Japan's Biggest Helicopter Carrier To Provide Escort For US Supply Ship
The Izumo will bring its potent anti-submarine capabilities to protect the US supply vessel.
Japan is deploying its newest and largest helicopter carrier, the Izumo, to escort a US supply vessel from the waters off Tokyo south, and possibly into the Sea of Japan. There it is supposedly tasked to rendezvous with vessels associated with the Carl Vinson Carrier Strike Group. At that time it is highly possible that the Izumo will also join the growing armada of vessels exercising off the Korean Peninsula in an effort to put increasing pressure on North Korea and possibly to contain or respond to additional missile and nuclear tests ordered by the Kim Jong Un regime.
The mission sounds somewhat odd, as US supply vessels traverse the region without escort regularly, but this is likely more of a show of force and an exercise in interoperability among allies than anything else—although there is clearly a naval threat posed by the North Koreans. The mission also underlines the reality that during a time of war, especially against a peer competitor, there would be few sea lanes in the region that won't be under threat, especially from attacks by lurking enemy submarines.
Without a constant stream of consumables, spare parts, jet fuel and other materials, America's supercarriers and amphibious assault ships become useless liabilities, and the phalanx of escorts that protect them rely on copious amounts of fuel to remain on station. "Logistics win wars," as they say, and keeping America's vast array of supply ships moving safely to where they need to go would be a major priority and a major challenge if conflict were to break out in the region.
This is where the Izumo can be useful. The carrier is especially adept at working as a anti-submarine warfare platform, with the ability to create a large screen around the ships it protects via its embarked sub-hunting helicopters. It can also provide mine sweeping, surveillance, command and control and other capabilities in addition to additional fuel carriage—especially aviation fuels—which can be pushed to other assets like guided missile destroyers.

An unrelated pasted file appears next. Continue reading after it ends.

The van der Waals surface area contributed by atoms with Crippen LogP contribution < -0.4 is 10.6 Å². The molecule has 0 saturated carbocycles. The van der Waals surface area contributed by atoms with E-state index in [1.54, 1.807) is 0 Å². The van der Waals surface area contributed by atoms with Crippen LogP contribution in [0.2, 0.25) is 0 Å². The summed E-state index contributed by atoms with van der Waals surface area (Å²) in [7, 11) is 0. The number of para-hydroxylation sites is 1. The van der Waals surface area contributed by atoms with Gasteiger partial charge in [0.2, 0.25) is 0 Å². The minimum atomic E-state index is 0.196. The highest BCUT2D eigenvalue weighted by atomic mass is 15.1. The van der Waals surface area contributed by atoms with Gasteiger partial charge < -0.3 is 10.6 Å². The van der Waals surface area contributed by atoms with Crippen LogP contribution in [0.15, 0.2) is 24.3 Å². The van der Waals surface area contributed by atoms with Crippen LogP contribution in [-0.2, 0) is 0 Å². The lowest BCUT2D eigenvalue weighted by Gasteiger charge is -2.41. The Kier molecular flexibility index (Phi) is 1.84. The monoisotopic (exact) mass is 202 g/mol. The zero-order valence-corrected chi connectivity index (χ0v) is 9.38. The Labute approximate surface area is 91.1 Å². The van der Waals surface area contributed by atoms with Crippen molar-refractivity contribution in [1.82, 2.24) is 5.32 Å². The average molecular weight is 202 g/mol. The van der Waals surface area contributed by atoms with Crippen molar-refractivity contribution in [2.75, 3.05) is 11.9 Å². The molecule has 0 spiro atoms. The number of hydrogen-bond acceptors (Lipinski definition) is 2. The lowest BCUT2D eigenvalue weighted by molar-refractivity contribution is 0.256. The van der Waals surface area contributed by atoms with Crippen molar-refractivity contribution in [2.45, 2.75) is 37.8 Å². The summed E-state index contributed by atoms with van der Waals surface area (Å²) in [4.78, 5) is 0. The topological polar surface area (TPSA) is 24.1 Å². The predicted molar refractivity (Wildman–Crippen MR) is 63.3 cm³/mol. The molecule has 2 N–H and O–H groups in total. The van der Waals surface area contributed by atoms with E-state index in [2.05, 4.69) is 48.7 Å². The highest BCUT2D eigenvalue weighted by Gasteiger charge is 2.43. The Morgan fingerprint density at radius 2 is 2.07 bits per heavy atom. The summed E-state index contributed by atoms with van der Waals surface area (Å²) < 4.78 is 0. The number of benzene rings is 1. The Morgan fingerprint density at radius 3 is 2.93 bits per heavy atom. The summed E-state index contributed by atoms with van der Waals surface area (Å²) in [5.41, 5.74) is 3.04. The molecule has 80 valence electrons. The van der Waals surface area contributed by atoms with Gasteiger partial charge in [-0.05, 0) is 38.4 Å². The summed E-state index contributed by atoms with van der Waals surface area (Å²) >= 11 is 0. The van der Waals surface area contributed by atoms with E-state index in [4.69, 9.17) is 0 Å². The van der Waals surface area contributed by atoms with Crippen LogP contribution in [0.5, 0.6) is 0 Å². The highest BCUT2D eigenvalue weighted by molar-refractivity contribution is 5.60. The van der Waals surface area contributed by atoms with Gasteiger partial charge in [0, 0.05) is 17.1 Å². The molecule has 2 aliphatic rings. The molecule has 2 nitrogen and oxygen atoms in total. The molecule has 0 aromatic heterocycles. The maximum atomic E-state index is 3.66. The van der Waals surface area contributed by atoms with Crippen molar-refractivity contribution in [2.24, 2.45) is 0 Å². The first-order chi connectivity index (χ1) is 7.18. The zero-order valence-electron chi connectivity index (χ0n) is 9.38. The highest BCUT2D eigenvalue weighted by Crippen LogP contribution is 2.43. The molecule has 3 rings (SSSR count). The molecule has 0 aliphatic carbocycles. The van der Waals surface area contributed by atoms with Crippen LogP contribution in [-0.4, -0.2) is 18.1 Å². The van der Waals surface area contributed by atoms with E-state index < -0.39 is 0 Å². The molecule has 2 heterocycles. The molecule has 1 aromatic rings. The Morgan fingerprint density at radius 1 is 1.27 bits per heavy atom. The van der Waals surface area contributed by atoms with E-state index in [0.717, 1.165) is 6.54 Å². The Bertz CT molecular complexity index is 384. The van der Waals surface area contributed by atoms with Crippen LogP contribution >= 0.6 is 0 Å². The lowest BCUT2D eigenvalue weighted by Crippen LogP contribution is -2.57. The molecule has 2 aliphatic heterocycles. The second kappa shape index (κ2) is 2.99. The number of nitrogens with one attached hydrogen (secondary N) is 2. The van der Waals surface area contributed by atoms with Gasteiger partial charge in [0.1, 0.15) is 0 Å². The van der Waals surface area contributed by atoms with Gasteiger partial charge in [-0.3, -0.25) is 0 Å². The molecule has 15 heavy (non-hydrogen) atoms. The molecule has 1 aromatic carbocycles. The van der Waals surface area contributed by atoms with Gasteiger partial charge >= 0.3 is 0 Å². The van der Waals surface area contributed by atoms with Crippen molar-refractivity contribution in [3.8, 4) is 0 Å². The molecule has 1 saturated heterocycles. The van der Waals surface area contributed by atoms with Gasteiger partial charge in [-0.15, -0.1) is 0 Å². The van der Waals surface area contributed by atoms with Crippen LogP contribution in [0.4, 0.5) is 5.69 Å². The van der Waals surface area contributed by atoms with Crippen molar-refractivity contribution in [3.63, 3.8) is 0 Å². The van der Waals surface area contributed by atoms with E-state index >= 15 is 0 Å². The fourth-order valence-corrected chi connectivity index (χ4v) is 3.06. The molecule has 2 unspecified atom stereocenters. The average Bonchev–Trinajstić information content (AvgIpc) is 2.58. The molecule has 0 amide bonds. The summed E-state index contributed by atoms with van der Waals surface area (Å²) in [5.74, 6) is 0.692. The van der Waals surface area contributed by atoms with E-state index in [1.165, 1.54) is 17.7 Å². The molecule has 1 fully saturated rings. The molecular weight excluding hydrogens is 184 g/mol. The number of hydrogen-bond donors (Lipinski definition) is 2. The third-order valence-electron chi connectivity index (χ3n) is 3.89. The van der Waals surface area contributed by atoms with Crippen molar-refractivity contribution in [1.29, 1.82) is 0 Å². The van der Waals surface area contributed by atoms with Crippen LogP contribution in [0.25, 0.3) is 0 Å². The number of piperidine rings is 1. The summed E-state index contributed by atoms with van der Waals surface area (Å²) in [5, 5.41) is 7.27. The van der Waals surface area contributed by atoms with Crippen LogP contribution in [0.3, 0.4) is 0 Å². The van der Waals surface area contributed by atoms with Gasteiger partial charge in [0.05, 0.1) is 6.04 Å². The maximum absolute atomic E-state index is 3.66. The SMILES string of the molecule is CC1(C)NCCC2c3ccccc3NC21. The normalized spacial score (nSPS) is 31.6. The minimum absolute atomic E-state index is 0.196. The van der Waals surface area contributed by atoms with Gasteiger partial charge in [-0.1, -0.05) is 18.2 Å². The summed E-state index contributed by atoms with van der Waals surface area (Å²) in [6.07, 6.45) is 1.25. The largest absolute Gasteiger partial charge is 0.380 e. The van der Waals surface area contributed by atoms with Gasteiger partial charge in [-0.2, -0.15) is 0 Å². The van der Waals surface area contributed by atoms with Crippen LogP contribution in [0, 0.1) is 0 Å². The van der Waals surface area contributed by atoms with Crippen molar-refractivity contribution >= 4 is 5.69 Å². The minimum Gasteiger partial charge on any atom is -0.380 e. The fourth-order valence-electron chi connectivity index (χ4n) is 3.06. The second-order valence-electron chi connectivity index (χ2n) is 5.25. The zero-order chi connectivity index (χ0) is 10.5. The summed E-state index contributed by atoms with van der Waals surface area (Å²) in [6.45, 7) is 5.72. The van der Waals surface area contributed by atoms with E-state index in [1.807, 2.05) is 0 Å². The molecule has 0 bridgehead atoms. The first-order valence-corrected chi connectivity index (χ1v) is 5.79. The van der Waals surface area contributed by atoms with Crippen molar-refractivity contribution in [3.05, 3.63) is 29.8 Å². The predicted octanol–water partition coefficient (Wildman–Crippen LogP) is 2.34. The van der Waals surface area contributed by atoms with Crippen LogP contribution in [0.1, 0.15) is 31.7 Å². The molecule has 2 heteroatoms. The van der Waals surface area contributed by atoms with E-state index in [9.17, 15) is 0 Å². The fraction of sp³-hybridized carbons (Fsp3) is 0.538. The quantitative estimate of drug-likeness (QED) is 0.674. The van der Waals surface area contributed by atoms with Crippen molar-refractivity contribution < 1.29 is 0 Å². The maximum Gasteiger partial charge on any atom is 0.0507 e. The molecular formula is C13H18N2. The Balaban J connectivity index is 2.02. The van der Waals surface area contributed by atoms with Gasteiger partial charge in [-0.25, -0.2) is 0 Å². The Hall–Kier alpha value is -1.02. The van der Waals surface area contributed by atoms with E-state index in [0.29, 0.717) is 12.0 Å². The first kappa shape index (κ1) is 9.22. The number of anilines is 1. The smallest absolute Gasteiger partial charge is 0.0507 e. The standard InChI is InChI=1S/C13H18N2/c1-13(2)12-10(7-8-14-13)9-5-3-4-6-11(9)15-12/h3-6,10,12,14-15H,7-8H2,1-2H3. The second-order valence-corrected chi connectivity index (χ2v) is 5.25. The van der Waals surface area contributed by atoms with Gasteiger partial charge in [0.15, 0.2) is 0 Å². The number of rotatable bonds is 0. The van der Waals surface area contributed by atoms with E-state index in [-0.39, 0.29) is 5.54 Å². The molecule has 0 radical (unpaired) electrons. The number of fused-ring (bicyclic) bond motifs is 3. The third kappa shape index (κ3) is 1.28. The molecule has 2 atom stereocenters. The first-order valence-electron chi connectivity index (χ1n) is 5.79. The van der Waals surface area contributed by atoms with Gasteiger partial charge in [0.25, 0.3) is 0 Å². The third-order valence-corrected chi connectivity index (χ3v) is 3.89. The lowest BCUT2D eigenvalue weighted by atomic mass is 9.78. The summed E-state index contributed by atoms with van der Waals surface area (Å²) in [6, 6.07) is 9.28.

Although the Izumo class is far larger than its predecessor, the Hyuga class "helicopter destroyer," the smaller Hyuga class is really a better fit for the job of independent escort duty. The Hyuga class ships displace 19,000 tons fully loaded, while the Izumo class displaces up to 27,000 tons, and they carry fewer helicopters, 20 versus the Izumo's 28 (less are carried by both classes for normal ops). When it comes to length, the Izumo class also dwarfs Hyuga class class, clocking in at 814 feet versus 614 feet. Yet the Hyuga class features two Mark 41 vertical launch systems (VLS). This allows them to provide area air defense for themselves and any ships directly under their escort umbrella. The ship's 16 VLS cells are filled with RIM-162 Evolved Sea Sparrow Missiles (ESSMs), four of which can be quad-packed into a single VLS cell, and RUM-139 vertical-launch ASROC rocket propelled anti-submarine torpedoes.
These two weapons, along with its embarked anti-submarine helicopter force, give the Hyuga class the ability or defend itself and ships under its protective custody from submarine and air breathing threats at standoff distances. The vessel's ESSM capability also means Hyuga can sail into all but the highest threat environments without the need of a multi-billion dollar Aegis capable destroyer nearby.
The convoy escort mission eats up a lot of end strength, and the US Navy is not well setup for the realities of this unsexy but demanding mission set. Only US destroyers and cruisers can provide a credible anti-air capability, and there isn't enough of those multi-billion dollar ships to go around as it is. You can read more about this issue and a possible solution for it here, but the fact that Japan's Hyuga class can provide both very high-end anti-submarine capability and area air defense is a huge plus. It also means that ship can operate independently, without the need for an escort of its own.